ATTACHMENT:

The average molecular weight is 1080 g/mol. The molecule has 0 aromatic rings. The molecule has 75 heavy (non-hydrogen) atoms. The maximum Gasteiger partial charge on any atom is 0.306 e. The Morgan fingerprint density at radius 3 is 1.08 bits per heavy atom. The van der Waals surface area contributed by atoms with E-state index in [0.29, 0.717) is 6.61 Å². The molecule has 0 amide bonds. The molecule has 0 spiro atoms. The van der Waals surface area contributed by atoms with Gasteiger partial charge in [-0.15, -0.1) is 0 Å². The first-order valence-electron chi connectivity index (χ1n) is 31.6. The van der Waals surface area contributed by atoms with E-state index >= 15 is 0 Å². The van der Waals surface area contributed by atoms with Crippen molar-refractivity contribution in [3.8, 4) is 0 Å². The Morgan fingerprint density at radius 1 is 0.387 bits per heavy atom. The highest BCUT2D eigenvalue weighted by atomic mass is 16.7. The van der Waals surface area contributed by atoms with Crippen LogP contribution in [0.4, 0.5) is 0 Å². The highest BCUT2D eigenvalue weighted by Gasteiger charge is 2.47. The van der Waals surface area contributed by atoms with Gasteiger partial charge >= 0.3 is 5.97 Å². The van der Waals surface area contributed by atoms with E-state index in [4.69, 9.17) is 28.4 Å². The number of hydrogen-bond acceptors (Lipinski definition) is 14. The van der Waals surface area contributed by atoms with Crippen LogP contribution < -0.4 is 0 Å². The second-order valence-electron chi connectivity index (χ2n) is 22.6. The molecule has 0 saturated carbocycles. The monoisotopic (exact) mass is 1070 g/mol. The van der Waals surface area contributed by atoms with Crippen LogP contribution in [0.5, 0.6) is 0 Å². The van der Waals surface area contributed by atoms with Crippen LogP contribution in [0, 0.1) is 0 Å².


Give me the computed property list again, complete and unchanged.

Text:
The average molecular weight is 1080 g/mol. The molecule has 0 aromatic rings. The molecule has 75 heavy (non-hydrogen) atoms. The maximum Gasteiger partial charge on any atom is 0.306 e. The Morgan fingerprint density at radius 3 is 1.08 bits per heavy atom. The van der Waals surface area contributed by atoms with E-state index in [0.29, 0.717) is 6.61 Å². The molecule has 0 amide bonds. The molecule has 0 spiro atoms. The van der Waals surface area contributed by atoms with Gasteiger partial charge in [-0.15, -0.1) is 0 Å². The first-order valence-electron chi connectivity index (χ1n) is 31.6. The van der Waals surface area contributed by atoms with E-state index >= 15 is 0 Å². The van der Waals surface area contributed by atoms with Crippen molar-refractivity contribution in [3.8, 4) is 0 Å². The Morgan fingerprint density at radius 1 is 0.387 bits per heavy atom. The highest BCUT2D eigenvalue weighted by atomic mass is 16.7. The van der Waals surface area contributed by atoms with Crippen LogP contribution in [0.4, 0.5) is 0 Å². The highest BCUT2D eigenvalue weighted by Gasteiger charge is 2.47. The van der Waals surface area contributed by atoms with Gasteiger partial charge >= 0.3 is 5.97 Å². The van der Waals surface area contributed by atoms with E-state index in [4.69, 9.17) is 28.4 Å². The number of hydrogen-bond acceptors (Lipinski definition) is 14. The van der Waals surface area contributed by atoms with Crippen LogP contribution < -0.4 is 0 Å². The second-order valence-electron chi connectivity index (χ2n) is 22.6. The molecule has 0 saturated carbocycles. The monoisotopic (exact) mass is 1070 g/mol. The van der Waals surface area contributed by atoms with Crippen LogP contribution in [0.5, 0.6) is 0 Å². The van der Waals surface area contributed by atoms with Crippen LogP contribution in [0, 0.1) is 0 Å².